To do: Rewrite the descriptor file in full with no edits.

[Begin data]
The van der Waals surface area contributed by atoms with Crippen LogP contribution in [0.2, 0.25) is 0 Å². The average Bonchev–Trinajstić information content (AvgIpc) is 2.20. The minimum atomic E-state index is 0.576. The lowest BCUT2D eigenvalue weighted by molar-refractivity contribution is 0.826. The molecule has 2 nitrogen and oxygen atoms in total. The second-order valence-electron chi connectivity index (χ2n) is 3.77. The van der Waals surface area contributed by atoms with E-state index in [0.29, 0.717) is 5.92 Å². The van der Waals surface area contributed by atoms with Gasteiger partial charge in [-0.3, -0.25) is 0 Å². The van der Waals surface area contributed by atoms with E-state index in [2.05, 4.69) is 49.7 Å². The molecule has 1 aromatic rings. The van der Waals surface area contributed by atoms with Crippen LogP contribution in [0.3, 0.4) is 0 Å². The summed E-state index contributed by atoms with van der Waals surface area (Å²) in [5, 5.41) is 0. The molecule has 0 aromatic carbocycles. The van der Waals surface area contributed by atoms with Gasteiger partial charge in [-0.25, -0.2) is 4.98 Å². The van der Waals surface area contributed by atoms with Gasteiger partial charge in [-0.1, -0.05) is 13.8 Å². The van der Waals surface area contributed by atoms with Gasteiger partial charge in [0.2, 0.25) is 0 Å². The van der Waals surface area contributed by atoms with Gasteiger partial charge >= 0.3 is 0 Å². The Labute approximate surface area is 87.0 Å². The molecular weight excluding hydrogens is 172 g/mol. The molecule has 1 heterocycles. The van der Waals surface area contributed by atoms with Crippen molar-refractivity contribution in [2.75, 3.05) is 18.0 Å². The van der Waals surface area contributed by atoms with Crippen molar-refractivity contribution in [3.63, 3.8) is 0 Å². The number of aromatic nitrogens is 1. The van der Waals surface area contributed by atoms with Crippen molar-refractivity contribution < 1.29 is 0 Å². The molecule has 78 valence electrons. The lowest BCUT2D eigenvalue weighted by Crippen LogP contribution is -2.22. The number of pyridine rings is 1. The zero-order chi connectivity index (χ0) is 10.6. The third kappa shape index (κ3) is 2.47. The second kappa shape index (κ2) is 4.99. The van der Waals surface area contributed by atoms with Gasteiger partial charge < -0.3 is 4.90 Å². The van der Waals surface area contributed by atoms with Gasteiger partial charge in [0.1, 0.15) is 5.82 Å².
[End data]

The van der Waals surface area contributed by atoms with Crippen LogP contribution in [0.2, 0.25) is 0 Å². The average Bonchev–Trinajstić information content (AvgIpc) is 2.20. The minimum atomic E-state index is 0.576. The lowest BCUT2D eigenvalue weighted by molar-refractivity contribution is 0.826. The molecule has 2 nitrogen and oxygen atoms in total. The second-order valence-electron chi connectivity index (χ2n) is 3.77. The van der Waals surface area contributed by atoms with E-state index in [0.29, 0.717) is 5.92 Å². The van der Waals surface area contributed by atoms with Gasteiger partial charge in [-0.3, -0.25) is 0 Å². The van der Waals surface area contributed by atoms with E-state index in [2.05, 4.69) is 49.7 Å². The molecule has 1 aromatic rings. The van der Waals surface area contributed by atoms with Crippen LogP contribution in [0.3, 0.4) is 0 Å². The summed E-state index contributed by atoms with van der Waals surface area (Å²) in [5, 5.41) is 0. The molecule has 0 aromatic carbocycles. The van der Waals surface area contributed by atoms with Gasteiger partial charge in [-0.25, -0.2) is 4.98 Å². The van der Waals surface area contributed by atoms with Gasteiger partial charge in [-0.1, -0.05) is 13.8 Å². The van der Waals surface area contributed by atoms with Gasteiger partial charge in [0.2, 0.25) is 0 Å². The van der Waals surface area contributed by atoms with Gasteiger partial charge >= 0.3 is 0 Å². The Labute approximate surface area is 87.0 Å². The molecular weight excluding hydrogens is 172 g/mol. The molecule has 1 heterocycles. The van der Waals surface area contributed by atoms with Crippen molar-refractivity contribution in [2.75, 3.05) is 18.0 Å². The van der Waals surface area contributed by atoms with Crippen molar-refractivity contribution in [3.63, 3.8) is 0 Å². The number of aromatic nitrogens is 1. The van der Waals surface area contributed by atoms with Crippen molar-refractivity contribution < 1.29 is 0 Å². The molecule has 78 valence electrons. The lowest BCUT2D eigenvalue weighted by Crippen LogP contribution is -2.22. The number of pyridine rings is 1. The zero-order chi connectivity index (χ0) is 10.6. The third kappa shape index (κ3) is 2.47. The second kappa shape index (κ2) is 4.99. The van der Waals surface area contributed by atoms with Gasteiger partial charge < -0.3 is 4.90 Å². The van der Waals surface area contributed by atoms with Gasteiger partial charge in [0.1, 0.15) is 5.82 Å².